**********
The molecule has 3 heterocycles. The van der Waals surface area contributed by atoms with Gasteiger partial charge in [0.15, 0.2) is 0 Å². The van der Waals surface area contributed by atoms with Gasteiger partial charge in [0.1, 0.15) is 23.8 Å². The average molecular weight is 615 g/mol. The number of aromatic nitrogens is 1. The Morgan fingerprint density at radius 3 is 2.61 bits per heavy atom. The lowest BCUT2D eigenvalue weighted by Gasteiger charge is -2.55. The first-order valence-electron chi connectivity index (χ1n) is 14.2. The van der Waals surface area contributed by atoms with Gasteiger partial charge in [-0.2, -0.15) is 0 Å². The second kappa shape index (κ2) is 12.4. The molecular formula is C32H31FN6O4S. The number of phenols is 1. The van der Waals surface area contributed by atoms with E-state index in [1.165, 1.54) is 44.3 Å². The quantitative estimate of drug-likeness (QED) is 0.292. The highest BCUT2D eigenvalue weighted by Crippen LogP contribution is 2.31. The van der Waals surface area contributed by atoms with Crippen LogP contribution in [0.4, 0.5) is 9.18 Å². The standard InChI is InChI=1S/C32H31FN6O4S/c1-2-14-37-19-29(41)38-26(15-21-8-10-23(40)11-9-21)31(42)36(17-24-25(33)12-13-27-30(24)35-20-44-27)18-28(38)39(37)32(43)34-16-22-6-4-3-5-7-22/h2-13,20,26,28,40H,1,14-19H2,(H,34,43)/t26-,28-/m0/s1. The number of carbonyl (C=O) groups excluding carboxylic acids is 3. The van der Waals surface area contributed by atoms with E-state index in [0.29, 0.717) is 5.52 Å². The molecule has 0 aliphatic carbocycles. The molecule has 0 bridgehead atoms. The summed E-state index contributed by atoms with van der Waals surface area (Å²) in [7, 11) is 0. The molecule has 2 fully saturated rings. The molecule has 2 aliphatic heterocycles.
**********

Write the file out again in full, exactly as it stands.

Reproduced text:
The molecule has 3 heterocycles. The van der Waals surface area contributed by atoms with Gasteiger partial charge in [0.15, 0.2) is 0 Å². The van der Waals surface area contributed by atoms with Gasteiger partial charge in [0.1, 0.15) is 23.8 Å². The average molecular weight is 615 g/mol. The number of aromatic nitrogens is 1. The Morgan fingerprint density at radius 3 is 2.61 bits per heavy atom. The lowest BCUT2D eigenvalue weighted by Gasteiger charge is -2.55. The first-order valence-electron chi connectivity index (χ1n) is 14.2. The van der Waals surface area contributed by atoms with Gasteiger partial charge in [-0.2, -0.15) is 0 Å². The second kappa shape index (κ2) is 12.4. The molecular formula is C32H31FN6O4S. The number of phenols is 1. The van der Waals surface area contributed by atoms with E-state index in [1.165, 1.54) is 44.3 Å². The quantitative estimate of drug-likeness (QED) is 0.292. The highest BCUT2D eigenvalue weighted by Crippen LogP contribution is 2.31. The van der Waals surface area contributed by atoms with Crippen LogP contribution in [0.4, 0.5) is 9.18 Å². The standard InChI is InChI=1S/C32H31FN6O4S/c1-2-14-37-19-29(41)38-26(15-21-8-10-23(40)11-9-21)31(42)36(17-24-25(33)12-13-27-30(24)35-20-44-27)18-28(38)39(37)32(43)34-16-22-6-4-3-5-7-22/h2-13,20,26,28,40H,1,14-19H2,(H,34,43)/t26-,28-/m0/s1. The number of carbonyl (C=O) groups excluding carboxylic acids is 3. The van der Waals surface area contributed by atoms with E-state index in [0.29, 0.717) is 5.52 Å². The molecule has 0 aliphatic carbocycles. The molecule has 0 bridgehead atoms. The summed E-state index contributed by atoms with van der Waals surface area (Å²) in [7, 11) is 0. The molecule has 2 fully saturated rings. The molecule has 2 aliphatic heterocycles.